The Racs’ second album Consolers of the Lonely contained a cover of “Rich Kid’s Blues.” This live track is in a similar vein, but better, Jack White singing about coca-cola who, as you’ll remember, he wrote a song for himself. This come from a soundboard recording from Bonnaroo ’08 and is one you’ll want to put on repeat. [Buy]

Jack White and Bob Dylan – Meet Me In the Morning (Bob Dylan)
This one stretches definition of cover, I know. Jack’s covered Dylan on many occasions, but here he’s covering Dylan with Dylan standing right behind him. I consider it a cover though ‘cause old Bob doesn’t do a lot, standing back and letting Jack rip at this ’07 concert. It’s a cover Jack hasn’t done anywhere else, chosen presumably for its local Nashville reference. The next night, Jack rejoined Bob’s band for more familiar quasi-covers “One More Cup of Coffee” and “Outlaw Blues.” [Buy]

The Dead Weather – You Just Can’t Win (Them)
I saw the Dead Weather last week (what inspired this post) and since they’ve only got one record out, they padded their set with a few covers. Bob Dylan’s “New Pony” (from the record), Pentagram’s “Forever My Queen,” West Coast Pop Art Experimental Band’s (who?) “Child of a Few Hours Is Burning To Death” (what?), and this. We first heard this one as the b-side to their “Treat Me Like Your Mother” single, and that’s where this come from. It doesn’t like Van Morrison, but it does sound bad-ass as hell. [Buy]

Dexter Romweber Duo – Last Kind Word Blues (Geechie Wiley)
I mentioned Jack’s record label in the introduction. Well this is one of his first releases from earlier this year, a 7” by the Dex Romweber Duo. Jack joins in on both sides of the record, which (sell-out!) can also be purchased from iTunes. It doesn’t get much more obscure than Geechie (or Geeshie) Wiley, but then again Jack does obscure better than most. [Buy]

Hairy Palms

 Posted by at 4:09 pm  No Responses »
Apr 142009
 

So there are a lot of songs about masturbation. Let’s just leave the introduction at that.

Warren Zevon – Dancing With Myself (Billy Idol)
Why in 1992, eleven years aft er the song’s double popularity as hit singles from Idol’s original group Generation X (shortened to Gen X for this record) and as a solo cut, Zevon decided to bust out his one-man acoustic cover live is beyond me. But I’m glad he did. One can only wonder if he danced while singing it (the literal sort of dancing I mean). For a more unintentionally disturbing version, check out Gonzo singing about it on Muppets Tonight. Yikes. [Buy]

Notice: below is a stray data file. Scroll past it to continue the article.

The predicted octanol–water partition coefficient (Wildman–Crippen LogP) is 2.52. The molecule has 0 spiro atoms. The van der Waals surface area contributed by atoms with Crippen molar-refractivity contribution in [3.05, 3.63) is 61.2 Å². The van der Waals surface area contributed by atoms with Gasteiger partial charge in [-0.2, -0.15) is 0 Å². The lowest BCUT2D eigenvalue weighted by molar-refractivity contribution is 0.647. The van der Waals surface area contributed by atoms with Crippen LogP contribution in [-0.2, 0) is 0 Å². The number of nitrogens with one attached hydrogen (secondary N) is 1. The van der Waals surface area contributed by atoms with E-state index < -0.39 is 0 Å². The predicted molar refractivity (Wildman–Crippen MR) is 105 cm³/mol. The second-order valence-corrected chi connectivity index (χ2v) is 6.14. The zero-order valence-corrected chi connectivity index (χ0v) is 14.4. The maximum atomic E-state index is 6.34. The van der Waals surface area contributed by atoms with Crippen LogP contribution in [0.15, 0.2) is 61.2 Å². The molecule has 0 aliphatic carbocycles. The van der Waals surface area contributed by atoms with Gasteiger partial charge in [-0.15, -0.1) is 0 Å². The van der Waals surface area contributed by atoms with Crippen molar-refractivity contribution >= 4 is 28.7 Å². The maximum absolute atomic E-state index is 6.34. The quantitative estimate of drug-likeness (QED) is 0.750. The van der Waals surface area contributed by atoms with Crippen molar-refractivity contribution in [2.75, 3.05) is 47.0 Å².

Byron Lee and the Dragonaires – My Ding-a-Ling (Chuck Berry)
The fact that this was Chuck Berry’s only number one hit – in 1972 no less – should be a source of shame to music fans everywhere. Still, the rock legend may have pioneered the musical-instrument-as-penis metaphor that lead to “Bang on the Drum All Day” and the Dylan song below. This horn-fueled reggae take livens it up that you can ignore the inane lyrics. [Buy]

Claw Hammer – Praying Hands (Devo)
This one is basically an instruction manual on technique, proclaiming Devo’s renowned class for the world to hear. Equally tasteful, Claw Hammer breaks it down into loose garage rock when they cover the full album Q: Are We Not Men? A: We Are Devo. [Buy]

Scala & Kolacny Brothers – I Touch Myself (The Divynals)
Now this song has never been particularly subtle, but somehow when a full female choir sings it together it becomes extra creepy. Like Renee Fleming telling you way more than you wanted to know. [Buy]

David Bowie – Pictures of Lily (The Who)
Townsend claims he wrote this because he wanted to see a song about masturbation become a hit. Well he succeeded, immortalizing British actress Lillie Langtry in a somewhat twisted way. She did indeed die in 1929, as the song says, and one wonders how the “Jersey Lily” would respond to her most famous legacy. [Buy]

Liz Phair – Turning Japanese (The Vapors)
All of these songs are more or less gross, but in 1980 the Vapors took things one step further by adding racial sensitivity to the mix. I won’t go into the details about how turning Japanese relates to masturbation, but it’s gross. Like many masturbatory groups, they deny the charges, saying that “Turning Japanese is all the clichés about angst and youth and turning into something you didn’t expect to.” Well, that’s probably not why Liz Phair, singer of the classics “Blowjob Queen” and “H.W.C.” (look up what it stands for) chose to cover it. [Buy]

Jason and the Scorchers – Absolutely Sweet Marie (Bob Dylan)